Happy New Owner of an 1810 Brick Home

laritheloudJune 14, 2013

Hello, everyone!

My husband and I are the proud new owners of an 1810 federal-style brick home. Apparently the man who originally built this house was the town blacksmith, and we believe he created much of the original hardware still visible on the interior (and main front) doors. I'm sure I'll have a lot of questions as we learn how to maintain and beautify our house, so I hope to use GardenWeb as my resource as we get started.

Our first major project is a full renovation of the 1970s-vintage kitchen, located in an addition to the back of the house. We have high hopes that we will love this house and grow with it, even though we are first-time homeowners and we understand this is a huge undertaking.

here are some photos we have of the home as we start to patch up and paint the rooms:

Thanks, and whenever a question comes up I'll be sure to check around here!

Thank you for reporting this comment. Undo
Christopher Nelson Wallcovering and Painting

Very nice.
I hope you are filthy rich( insert smiley face here)

    Bookmark   June 15, 2013 at 5:57AM
Thank you for reporting this comment. Undo

That bad? :-(

    Bookmark   June 15, 2013 at 8:50AM
Thank you for reporting this comment. Undo

how lovely! I am looking forward to seeing what you do with it, inside and out. it has great bones, and some really nice details, looks like it is in good shape, so you get to do mostly the fun stuff of making it your own.
congratulations on your new home!

    Bookmark   June 15, 2013 at 8:52AM
Thank you for reporting this comment. Undo

egbar - that's what was most attractive about this place, and that was what we were hoping for. The home inspector (we chose a historical home specialist) indicated that it was quite a solid house. The electrical appears to be in good shape overall, but we have reason to believe modernization of the home occurred in the 1960s to the 1970s... some of the fixtures are ungrounded, but there is no knob and tube present in the house. Ductwork was put in at around that time, as well. The previous owners put in new windows (though the transom above the front door has the only original glass left in the house), new gas heater, new water heater, and the landscaping around the house.

Here's to hoping our luck holds out and we stay on top of maintenance. We would really like to do right by this house.

    Bookmark   June 15, 2013 at 9:04AM
Thank you for reporting this comment. Undo

The house looks great. The one thing you don't need to worry about too much is whether you want to be a slave to the period of the house. I would definitely not want an 1810 kitchen or an outhouse. So don't be afraid to make the house suitable for your lifestyle.

    Bookmark   June 15, 2013 at 11:05AM
Thank you for reporting this comment. Undo
Christopher Nelson Wallcovering and Painting

I was mostly( well somewhat) kidding. I have a very solid ( stone) house built in the early 20's and it seems like it is a never ending maintenance routine. Don't get me wrong, I love it, just can't afford it.

    Bookmark   June 15, 2013 at 5:22PM
Thank you for reporting this comment. Undo

We have an 1890 home in AL and have almost no maintenance at all on it. We have the normal lawn care and touch up painting and in a few years the roof will need to be replaced but these are normal wear and tear. We have been very happy to own an old home that all PO's have taken care of. The devil is in the details...keep up with those and the rest is easy.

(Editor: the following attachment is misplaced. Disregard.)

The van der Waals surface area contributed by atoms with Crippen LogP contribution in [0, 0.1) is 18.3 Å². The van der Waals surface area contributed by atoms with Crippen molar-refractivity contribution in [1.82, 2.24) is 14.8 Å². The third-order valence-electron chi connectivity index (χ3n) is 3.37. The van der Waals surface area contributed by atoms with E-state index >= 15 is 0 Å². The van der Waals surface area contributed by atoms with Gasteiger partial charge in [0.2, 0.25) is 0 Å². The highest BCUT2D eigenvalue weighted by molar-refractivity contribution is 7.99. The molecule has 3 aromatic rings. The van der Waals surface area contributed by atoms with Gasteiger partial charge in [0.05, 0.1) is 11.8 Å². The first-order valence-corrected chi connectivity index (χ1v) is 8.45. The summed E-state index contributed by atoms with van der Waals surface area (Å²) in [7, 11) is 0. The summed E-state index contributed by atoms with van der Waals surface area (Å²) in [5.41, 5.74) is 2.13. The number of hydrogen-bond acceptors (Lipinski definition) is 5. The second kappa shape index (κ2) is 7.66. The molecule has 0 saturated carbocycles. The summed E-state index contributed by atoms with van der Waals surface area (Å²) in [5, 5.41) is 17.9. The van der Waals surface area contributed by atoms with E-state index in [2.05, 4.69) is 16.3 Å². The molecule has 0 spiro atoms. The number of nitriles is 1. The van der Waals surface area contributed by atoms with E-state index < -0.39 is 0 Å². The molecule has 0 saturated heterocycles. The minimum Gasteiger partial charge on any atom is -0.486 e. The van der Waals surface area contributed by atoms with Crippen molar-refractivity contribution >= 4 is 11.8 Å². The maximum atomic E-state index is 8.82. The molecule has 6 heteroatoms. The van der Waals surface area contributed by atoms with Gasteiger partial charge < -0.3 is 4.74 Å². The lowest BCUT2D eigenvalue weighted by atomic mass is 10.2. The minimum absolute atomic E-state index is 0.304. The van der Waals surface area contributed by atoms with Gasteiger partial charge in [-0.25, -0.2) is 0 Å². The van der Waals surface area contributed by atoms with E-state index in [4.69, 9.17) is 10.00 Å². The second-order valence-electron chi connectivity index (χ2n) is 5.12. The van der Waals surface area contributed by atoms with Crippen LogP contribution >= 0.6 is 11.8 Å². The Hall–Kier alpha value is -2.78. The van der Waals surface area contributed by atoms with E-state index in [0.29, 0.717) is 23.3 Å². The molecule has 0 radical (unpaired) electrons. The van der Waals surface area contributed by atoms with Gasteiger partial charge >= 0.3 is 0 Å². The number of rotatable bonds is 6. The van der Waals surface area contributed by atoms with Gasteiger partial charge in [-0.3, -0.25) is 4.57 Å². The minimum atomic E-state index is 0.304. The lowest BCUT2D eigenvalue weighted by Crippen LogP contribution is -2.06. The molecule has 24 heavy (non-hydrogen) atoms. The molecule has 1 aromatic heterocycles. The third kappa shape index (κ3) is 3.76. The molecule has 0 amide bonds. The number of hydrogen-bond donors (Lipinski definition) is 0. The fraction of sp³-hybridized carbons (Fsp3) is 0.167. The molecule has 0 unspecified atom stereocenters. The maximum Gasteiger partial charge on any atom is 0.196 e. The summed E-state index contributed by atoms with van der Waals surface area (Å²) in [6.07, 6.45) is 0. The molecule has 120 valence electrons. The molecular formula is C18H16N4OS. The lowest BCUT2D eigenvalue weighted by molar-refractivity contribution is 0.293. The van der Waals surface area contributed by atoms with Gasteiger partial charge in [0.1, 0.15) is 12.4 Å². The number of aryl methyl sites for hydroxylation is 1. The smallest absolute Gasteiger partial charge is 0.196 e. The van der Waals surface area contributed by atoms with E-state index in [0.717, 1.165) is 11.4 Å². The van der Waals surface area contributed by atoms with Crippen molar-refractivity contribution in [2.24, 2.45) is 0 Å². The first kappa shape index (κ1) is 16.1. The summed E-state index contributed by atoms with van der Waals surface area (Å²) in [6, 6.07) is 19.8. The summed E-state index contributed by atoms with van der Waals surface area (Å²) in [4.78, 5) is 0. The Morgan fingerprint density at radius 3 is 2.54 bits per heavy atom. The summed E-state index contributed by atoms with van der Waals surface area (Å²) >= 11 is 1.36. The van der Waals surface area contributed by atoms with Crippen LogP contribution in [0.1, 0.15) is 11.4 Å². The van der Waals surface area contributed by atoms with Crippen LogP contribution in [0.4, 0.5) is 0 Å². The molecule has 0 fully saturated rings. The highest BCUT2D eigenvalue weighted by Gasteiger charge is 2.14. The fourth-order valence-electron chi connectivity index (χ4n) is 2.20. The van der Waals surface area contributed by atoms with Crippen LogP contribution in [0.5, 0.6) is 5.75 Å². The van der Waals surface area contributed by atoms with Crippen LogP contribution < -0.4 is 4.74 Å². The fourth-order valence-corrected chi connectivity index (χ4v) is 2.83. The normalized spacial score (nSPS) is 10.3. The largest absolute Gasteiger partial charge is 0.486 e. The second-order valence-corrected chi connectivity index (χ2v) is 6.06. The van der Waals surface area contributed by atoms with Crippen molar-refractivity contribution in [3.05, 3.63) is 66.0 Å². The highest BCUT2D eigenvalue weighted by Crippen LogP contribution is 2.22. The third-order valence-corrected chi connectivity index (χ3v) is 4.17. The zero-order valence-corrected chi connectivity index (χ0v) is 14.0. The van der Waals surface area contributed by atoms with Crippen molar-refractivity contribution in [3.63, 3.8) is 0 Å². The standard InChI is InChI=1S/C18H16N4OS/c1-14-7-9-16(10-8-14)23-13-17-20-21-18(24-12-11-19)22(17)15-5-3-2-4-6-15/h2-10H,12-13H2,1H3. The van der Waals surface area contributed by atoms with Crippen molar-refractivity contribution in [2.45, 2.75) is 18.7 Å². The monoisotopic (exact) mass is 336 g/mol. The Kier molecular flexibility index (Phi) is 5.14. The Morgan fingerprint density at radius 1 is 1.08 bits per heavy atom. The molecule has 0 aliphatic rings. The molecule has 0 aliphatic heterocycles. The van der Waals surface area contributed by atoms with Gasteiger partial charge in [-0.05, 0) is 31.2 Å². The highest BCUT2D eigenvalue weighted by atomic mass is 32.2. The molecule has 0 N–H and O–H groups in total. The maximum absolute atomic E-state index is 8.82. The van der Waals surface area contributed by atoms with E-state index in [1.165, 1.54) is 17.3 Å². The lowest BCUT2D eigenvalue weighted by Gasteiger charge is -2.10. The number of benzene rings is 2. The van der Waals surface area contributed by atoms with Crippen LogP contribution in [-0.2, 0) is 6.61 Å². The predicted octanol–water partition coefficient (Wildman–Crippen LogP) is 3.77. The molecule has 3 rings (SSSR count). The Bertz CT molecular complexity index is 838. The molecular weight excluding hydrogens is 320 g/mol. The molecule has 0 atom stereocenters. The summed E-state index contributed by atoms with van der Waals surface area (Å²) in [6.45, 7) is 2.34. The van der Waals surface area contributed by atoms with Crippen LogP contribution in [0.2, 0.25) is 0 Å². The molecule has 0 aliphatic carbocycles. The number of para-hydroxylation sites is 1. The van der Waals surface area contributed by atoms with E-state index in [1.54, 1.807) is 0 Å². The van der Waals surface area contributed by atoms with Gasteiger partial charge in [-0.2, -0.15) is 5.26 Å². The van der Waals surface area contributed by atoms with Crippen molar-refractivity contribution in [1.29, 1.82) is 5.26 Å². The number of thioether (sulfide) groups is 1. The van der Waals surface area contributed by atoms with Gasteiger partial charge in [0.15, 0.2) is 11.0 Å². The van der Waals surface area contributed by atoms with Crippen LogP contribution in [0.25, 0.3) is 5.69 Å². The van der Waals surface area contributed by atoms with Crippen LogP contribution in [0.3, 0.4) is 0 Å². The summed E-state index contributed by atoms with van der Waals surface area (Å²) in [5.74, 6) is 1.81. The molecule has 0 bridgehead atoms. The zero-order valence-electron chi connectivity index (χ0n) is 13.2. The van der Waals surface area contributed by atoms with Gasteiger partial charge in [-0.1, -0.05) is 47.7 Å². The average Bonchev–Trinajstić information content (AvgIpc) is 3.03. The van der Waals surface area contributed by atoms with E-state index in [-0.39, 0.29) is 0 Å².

It is best to live in a house for at least a year before you do any renovation. I would not touch the kitchen until you visit the Kitchen Forum on GW and post plans and ideas and do a year of research. You want to do justice to the house. You are already missing so many lovely details since all the light fixtures and the original windows are gone. It would be so nice to add to the original lovely details that have been removed. There are a lot of great "old " but new kitchens on the forum and lots of wonderful help over there. Good Luck ! c

    Bookmark   June 15, 2013 at 10:24PM
Thank you for reporting this comment. Undo

Gorgeous!! Congratulations!!
We have an 1890 Victorian⦠I envy that you won't ever need to paint your exterior!!

Here is a link that might be useful: Our Victorian house.

    Bookmark   June 18, 2013 at 12:44PM
Sign Up to comment
More Discussions
Weird things found in old houses
So I went on a basement rampage this weekend, donning...
Hi. I have never posted in this particular forum before,...
Just closed on an older home and homeowners policy was cancelled
Six days ago, we closed on the house of our dreams,...
Original Heart of Pine Flooring - matching
Hello, I have a contract on a 1905 Edwardian row house....
Need color help with exterior paint on 1902 Victorian with bad siding
We have a 1902 victorian in a small town in Iowa. Unfortunately,...
Jennifer Weinman
Sponsored Products
Quilted Santa Bag - Christmas Decorations
$59.50 | FRONTGATE
Ambella Home Collection - Medallion Sideboard in Light - 24011-630-002
Great Furniture Deal
Lasita Thermostatic Stainless Steel Shower Panel With Hand Shower
Signature Hardware
Safavieh Indoor/Outdoor Area Rug: Safavieh Rugs Hampton Green / Light Blue 6
Home Depot
Nugget Anya Table Lamp with Open Weave Trim
Lamps Plus
Best-Rite 24W x 18H in. Natural Cork Tackboard - 302AA
$35.49 | Hayneedle
Loom Semi Flushmount/Pendant by Kichler
$407.00 | Lumens
Edison Tungsten Globe Filament Vintage Light Bulb
$0.99 | ParrotUncle
People viewed this after searching for:
© 2015 Houzz Inc. Houzz® The new way to design your home™